Mike Kammerer piloted his black Mercedes SL600 convertible at 70 miles per hour down New Mexico Highway 599—dodging cars, barely slowing into a left turn past a cadre of state police distracted by an accident nearby—and powered the $130,000 driving machine through the Santa Fe Airport parking lot and straight onto the tarmac, stopping just under the wing of his 1935 Lockheed Electra 10-E. As I pulled in behind him, Kammerer, a youthful 61-year-old with a bushy head of white hair and the perpetually sunburned features of a ranch hand, stepped spryly out of his ride and bolted over to introduce himself. He was wearing a pressed and polished cowboy getup with a shield-size belt buckle, a denim shirt, and a black hat that looked big enough to lift his skinny five-foot-eleven-inch frame clear off the ground if a stiff wind kicked up.
A MAN, A PLAN, A PLANE: Mike Kammerer and his 1935 Lockheed Electra 10-E. the only flying sister-ship of the plane Earhart disappeared in 1937.
"So, whaddaya think?" he asked as we shook hands. I wasn't sure if he meant the car, his outfit, or the plane.
"Go ahead, stick your head inside," he said, clearing up the matter by wrestling open the door to the legendary aircraft, one of only two existing models of the plane Amelia Earhart used in her tragically foreshortened attempt in 1937 to become the first woman to circle the globe. Last July, Kammerer paid the previous owner, Linda Finch, $1 million for the plane only an hour after he first laid eyes on it, gleefully beating out the Smithsonian's National Air and Space Museum for this rare prize. Finch had spent four years meticulously restoring it before completing her own successful circumnavigation of the world in 1997, roughly following Earhart's planned route.
A few weeks after buying the Electra 10-E, Kammerer spent another $300,000 on a 1943 PBY Catalina—a lumbering floatplane similar to models the U.S. Navy used to search the Pacific for Earhart and her navigator, Fred Noonan, after they failed to arrive at Howland Island, the refueling stop they were aiming for just a few miles north of the equator. (By that point they had completed roughly two-thirds of their journey, flying east and connecting the dots from California through South America, Africa, India, and Indonesia before disappearing.)
"I now have two historic planes in my possession that are part of the Amelia Earhart legacy—as investments," Kammerer boasted. "For what, I don't know."
That's the problem. The $1.3 million Kammerer invested was piled on top of $300,000 he shelled out in October 2000 for the media rights to a September 2001 expedition to a tiny, foot-shaped atoll in the middle of the Pacific, led by The International Group for Historic Aircraft Recovery, or TIGHAR. Why? Because TIGHAR—a Wilmington, Delaware-based nonprofit made up of professional aviation historians, archaeologists, forensic anthropologists, and hobbyists who have volunteered their time to uncover a slew of World War II and other vintage aircraft—thinks the island may be the last resting place of the most famous lost pilot in history. Along with the media rights, Kammerer also secured the promotional rights to any shred of archaeological flotsam uncovered by TIGHAR. To date, that collection includes about 200 artifacts found on previous search missions, including the moldering fragments of an old shoe. Once, that shoe may have been attached to Amelia Earhart's foot. Or maybe not. It's hard to say.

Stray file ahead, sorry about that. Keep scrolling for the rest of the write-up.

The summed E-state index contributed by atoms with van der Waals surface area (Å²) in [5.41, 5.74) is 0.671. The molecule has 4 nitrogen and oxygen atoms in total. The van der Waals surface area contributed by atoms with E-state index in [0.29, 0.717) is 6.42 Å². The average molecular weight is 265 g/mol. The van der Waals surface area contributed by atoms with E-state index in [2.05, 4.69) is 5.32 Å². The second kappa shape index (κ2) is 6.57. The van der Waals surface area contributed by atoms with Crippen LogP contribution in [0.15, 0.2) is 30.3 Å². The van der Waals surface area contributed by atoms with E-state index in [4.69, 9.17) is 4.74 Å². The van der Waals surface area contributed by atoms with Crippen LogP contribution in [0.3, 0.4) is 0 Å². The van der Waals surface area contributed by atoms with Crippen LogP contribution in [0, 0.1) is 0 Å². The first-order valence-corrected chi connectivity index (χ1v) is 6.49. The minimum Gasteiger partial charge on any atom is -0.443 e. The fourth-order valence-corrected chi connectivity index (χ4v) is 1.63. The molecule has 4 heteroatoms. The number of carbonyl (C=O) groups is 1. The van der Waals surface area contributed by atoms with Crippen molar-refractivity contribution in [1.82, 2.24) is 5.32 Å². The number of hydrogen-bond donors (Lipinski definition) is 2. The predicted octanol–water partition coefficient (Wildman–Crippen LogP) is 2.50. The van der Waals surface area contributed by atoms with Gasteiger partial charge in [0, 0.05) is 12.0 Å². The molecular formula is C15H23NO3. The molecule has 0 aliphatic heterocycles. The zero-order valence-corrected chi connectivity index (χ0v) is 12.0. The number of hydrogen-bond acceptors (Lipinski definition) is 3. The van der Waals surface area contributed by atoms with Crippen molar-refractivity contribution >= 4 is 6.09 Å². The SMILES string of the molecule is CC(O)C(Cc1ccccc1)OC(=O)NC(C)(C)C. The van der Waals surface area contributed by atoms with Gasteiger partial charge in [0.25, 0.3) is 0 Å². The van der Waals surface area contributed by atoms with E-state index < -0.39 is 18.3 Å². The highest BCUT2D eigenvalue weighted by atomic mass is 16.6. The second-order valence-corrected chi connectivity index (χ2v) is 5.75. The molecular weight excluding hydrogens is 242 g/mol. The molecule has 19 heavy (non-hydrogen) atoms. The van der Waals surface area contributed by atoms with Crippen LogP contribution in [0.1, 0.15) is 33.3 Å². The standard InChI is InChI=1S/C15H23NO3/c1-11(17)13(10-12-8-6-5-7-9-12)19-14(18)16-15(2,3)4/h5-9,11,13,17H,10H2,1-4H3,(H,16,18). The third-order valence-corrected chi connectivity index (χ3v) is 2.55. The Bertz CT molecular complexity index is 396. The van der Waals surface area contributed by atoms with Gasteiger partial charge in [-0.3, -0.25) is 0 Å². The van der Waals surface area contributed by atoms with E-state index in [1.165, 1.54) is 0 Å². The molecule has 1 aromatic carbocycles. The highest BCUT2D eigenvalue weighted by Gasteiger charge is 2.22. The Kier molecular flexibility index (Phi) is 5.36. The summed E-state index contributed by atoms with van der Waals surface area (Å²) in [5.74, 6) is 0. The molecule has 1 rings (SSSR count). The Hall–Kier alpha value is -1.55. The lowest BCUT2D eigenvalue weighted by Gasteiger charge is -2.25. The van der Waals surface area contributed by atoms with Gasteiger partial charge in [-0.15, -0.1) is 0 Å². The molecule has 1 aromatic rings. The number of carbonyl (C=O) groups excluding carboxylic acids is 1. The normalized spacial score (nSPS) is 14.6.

If all of this sounds expensive at worst and speculative at best, it is. But Kammerer is dripping money made on speculation. Independent Television Network, the New York-based company he founded in 1983, has earned him millions over the years by buying blocks of time on television, repackaging it, and then reselling it to advertisers. In 1991 he turned daily operations over to a partner and skipped town for life on the range out West. This doesn't mean he's forgotten how to sell something. Speculation is exactly what he wants. Using hyperbole and good old Barnumesque razzmatazz, Kammerer is building his own El Dorado in the form of a missing airplane and its famous pilot. Which is to say, in his mind, finding Amelia Earhart's plane is secondary to manufacturing an adventure on the back of a 65-year-old mystery. No matter who finds it, Kammerer intends to be there when it happens—media rights in hand, ready to sell. That is, if he can get anyone to stay tuned.
I followed kammerer back to his 20,000-square-foot adobe ranch home, set on 174 acres of rolling high desert outside Santa Fe. The house is a monument to the Old West. One room is filled with life-size statues displaying an array of Native American clothing; entire walls are festooned with turn-of-the-century riding chaps. We repaired to the den, where Kammerer hunkered down behind a massive black-walnut desk buried under papers, books, and bronze statuettes of cowboys on bucking broncos. He lit his corncob pipe and resumed his spiel.